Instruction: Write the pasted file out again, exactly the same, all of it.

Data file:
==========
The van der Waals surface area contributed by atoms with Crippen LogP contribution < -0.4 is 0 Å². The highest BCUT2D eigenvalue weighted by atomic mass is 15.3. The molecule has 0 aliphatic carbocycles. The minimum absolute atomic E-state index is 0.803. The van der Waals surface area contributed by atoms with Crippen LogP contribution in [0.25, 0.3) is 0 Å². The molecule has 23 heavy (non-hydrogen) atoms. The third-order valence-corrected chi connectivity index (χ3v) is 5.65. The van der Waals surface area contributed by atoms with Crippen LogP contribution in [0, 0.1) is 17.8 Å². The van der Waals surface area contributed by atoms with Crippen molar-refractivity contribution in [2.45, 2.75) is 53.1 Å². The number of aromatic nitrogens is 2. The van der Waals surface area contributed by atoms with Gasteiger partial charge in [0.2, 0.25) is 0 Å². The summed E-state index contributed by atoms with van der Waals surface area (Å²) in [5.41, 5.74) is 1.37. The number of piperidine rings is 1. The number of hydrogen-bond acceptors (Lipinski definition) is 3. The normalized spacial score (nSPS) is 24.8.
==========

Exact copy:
The van der Waals surface area contributed by atoms with Crippen LogP contribution < -0.4 is 0 Å². The highest BCUT2D eigenvalue weighted by atomic mass is 15.3. The molecule has 0 aliphatic carbocycles. The minimum absolute atomic E-state index is 0.803. The van der Waals surface area contributed by atoms with Crippen LogP contribution in [0.25, 0.3) is 0 Å². The molecule has 23 heavy (non-hydrogen) atoms. The third-order valence-corrected chi connectivity index (χ3v) is 5.65. The van der Waals surface area contributed by atoms with Crippen LogP contribution in [0, 0.1) is 17.8 Å². The van der Waals surface area contributed by atoms with Crippen molar-refractivity contribution in [2.45, 2.75) is 53.1 Å². The number of aromatic nitrogens is 2. The van der Waals surface area contributed by atoms with Gasteiger partial charge in [0.2, 0.25) is 0 Å². The summed E-state index contributed by atoms with van der Waals surface area (Å²) in [5.41, 5.74) is 1.37. The number of piperidine rings is 1. The number of hydrogen-bond acceptors (Lipinski definition) is 3. The normalized spacial score (nSPS) is 24.8.